He is conducting Alarm Will Sound onstage at Merkin Concert Hall as part of the Sonic–Sounds of a New Century Festival. He is also onscreen at the back of the stage, in a short film in which he conducts the same composition but without orchestra or audience. The live Alan Pierson conducts with his back to the audience in the hall, but onscreen he frequently appears frontally and in close-up, and his expression—of delectation and wonder—is fed by his body’s exuberant movements. Read More »
May 7, 2015 | by Sadie Stein
Yesterday, after posting about the Edison Talking Doll, I was wracked with guilt. I could not believe that I, a lifelong defender of dolls, had turned on them so callously, joining the chorus of ignorant fear-mongering that contributes to the current hostile doll work environment! I was ashamed.
I set about to offer a counterpoint. Surely, I thought, there must be some dolls out there whose good works I can acknowledge. I Googled “Doll saves life.” Read More »
February 24, 2015 | by Damion Searls
Adventures in dictionaries.
In the novel by Patrick Modiano I’m translating, a bus stops at Cross Road in Bournemouth “devant un cottage pimpant,” and I had a feeling, somehow, that my first try, “in front of a pimpin’ little cottage,” was probably not right.
“Origin obscure,” says the Oxford English Dictionary about pimp. You can hear a titch more donnish vinegar in the etymology than the stolid lexicographers usually let show:
Generally thought to be in some way related to 16th century French pimper, vb., present participle pimpant alluring or seducing in outward appearance or dress…. French pimper is taken as ≈ Provençal pimpar, pipar, to render elegant. But these leave much to be explained in the history of the word before 1600.
Much to be explained indeed. Read More »
January 30, 2015 | by Sarah Cowan
At the opening for the Drawing Center’s “All in One,” Tomi Ungerer’s first U.S. retrospective, swarms of visitors obscured the art on the walls. The crowd bent toward the artist, who was holding court and a glass of red wine, though none was being served. Ungerer, who is eighty-three, was in his element. For him, this retrospective is a kind of homecoming. After more than forty years in exile, his career is finding its rightful place in the New York art world.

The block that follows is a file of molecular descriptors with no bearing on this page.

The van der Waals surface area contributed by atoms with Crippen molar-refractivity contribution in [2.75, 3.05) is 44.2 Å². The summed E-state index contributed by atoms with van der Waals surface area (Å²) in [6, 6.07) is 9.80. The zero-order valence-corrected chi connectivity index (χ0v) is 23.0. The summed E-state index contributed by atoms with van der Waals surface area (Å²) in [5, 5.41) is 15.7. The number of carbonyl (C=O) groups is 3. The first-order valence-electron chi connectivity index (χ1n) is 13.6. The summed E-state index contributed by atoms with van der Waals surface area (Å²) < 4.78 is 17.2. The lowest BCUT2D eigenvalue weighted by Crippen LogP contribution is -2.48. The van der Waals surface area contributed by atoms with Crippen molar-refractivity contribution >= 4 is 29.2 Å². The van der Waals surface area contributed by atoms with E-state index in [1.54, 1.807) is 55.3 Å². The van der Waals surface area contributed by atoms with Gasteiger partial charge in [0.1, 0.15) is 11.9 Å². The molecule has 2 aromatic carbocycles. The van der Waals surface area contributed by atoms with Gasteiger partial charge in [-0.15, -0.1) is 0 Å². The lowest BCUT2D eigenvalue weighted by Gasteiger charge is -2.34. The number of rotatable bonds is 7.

The Drawing Center exhibition, curated by Claire Gilman, begins with Ungerer’s earliest doodles as a child growing up in Nazi-occupied Alsace, where under the nationalistic duress of war he first learned to be an outlaw. Delicately subversive, they are inscribed with a mature, swaggering humor that takes a subject as terrifying as Hitler and renders him a fool.
In 1956, Ungerer was lured to New York City at the height of print, when publications offered vast opportunities for creative illustrators. Without contacts or even a high school diploma, Ungerer impressed art directors with his idiosyncratic drawing style and witty candor. He became sought after for advertising and editorial work, and most prominently, his unconventional children’s books, which featured society’s most repulsive characters—robbers, snakes, pigs, beggars—as compassionate protagonists.
While working professionally in these PG-rated circles, he remained a deeply political artist, self-publishing bold posters against the Vietnam War, a book of harsh satire called The Underground Sketchbook, and sadomasochistic erotic drawings. But upon discovering his erotic work, the children’s-book community was scandalized. His books were removed from public libraries and his reputation tarnished. Dejected and unable to find work, he left New York in 1971, moving to Nova Scotia with his wife before finding a permanent home in Cork, Ireland.
This defection cost Ungerer the renown he deserves. It wasn’t until 1998 that he received the Hans Christian Andersen Award, the highest achievement for children’s-book authors, and a sign of the recent reappraisal of his career. Recent years have seen reissues of his children’s books in English and a large catalogue of his erotic drawings. In Strasbourg, he has a museum dedicated to his work, and in 2012, his life was the subject of a documentary film. Read More »